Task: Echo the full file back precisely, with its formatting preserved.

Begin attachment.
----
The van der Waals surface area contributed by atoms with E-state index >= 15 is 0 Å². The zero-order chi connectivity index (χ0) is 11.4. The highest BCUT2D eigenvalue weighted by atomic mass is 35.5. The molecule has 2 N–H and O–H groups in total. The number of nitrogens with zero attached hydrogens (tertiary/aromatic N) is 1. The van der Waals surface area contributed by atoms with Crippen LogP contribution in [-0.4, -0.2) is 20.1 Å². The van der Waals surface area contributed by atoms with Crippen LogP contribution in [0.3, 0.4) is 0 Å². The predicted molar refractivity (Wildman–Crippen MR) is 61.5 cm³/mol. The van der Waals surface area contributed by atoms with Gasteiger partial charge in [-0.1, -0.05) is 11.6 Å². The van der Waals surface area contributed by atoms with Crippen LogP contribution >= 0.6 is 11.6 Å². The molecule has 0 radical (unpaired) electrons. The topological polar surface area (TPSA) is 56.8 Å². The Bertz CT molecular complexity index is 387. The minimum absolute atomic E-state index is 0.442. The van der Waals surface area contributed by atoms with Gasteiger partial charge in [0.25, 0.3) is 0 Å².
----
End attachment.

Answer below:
The van der Waals surface area contributed by atoms with E-state index >= 15 is 0 Å². The zero-order chi connectivity index (χ0) is 11.4. The highest BCUT2D eigenvalue weighted by atomic mass is 35.5. The molecule has 2 N–H and O–H groups in total. The number of nitrogens with zero attached hydrogens (tertiary/aromatic N) is 1. The van der Waals surface area contributed by atoms with Crippen LogP contribution in [-0.4, -0.2) is 20.1 Å². The van der Waals surface area contributed by atoms with Crippen LogP contribution in [0.3, 0.4) is 0 Å². The predicted molar refractivity (Wildman–Crippen MR) is 61.5 cm³/mol. The van der Waals surface area contributed by atoms with Gasteiger partial charge in [-0.1, -0.05) is 11.6 Å². The van der Waals surface area contributed by atoms with Crippen LogP contribution >= 0.6 is 11.6 Å². The molecule has 0 radical (unpaired) electrons. The topological polar surface area (TPSA) is 56.8 Å². The Bertz CT molecular complexity index is 387. The minimum absolute atomic E-state index is 0.442. The van der Waals surface area contributed by atoms with Gasteiger partial charge in [0.25, 0.3) is 0 Å².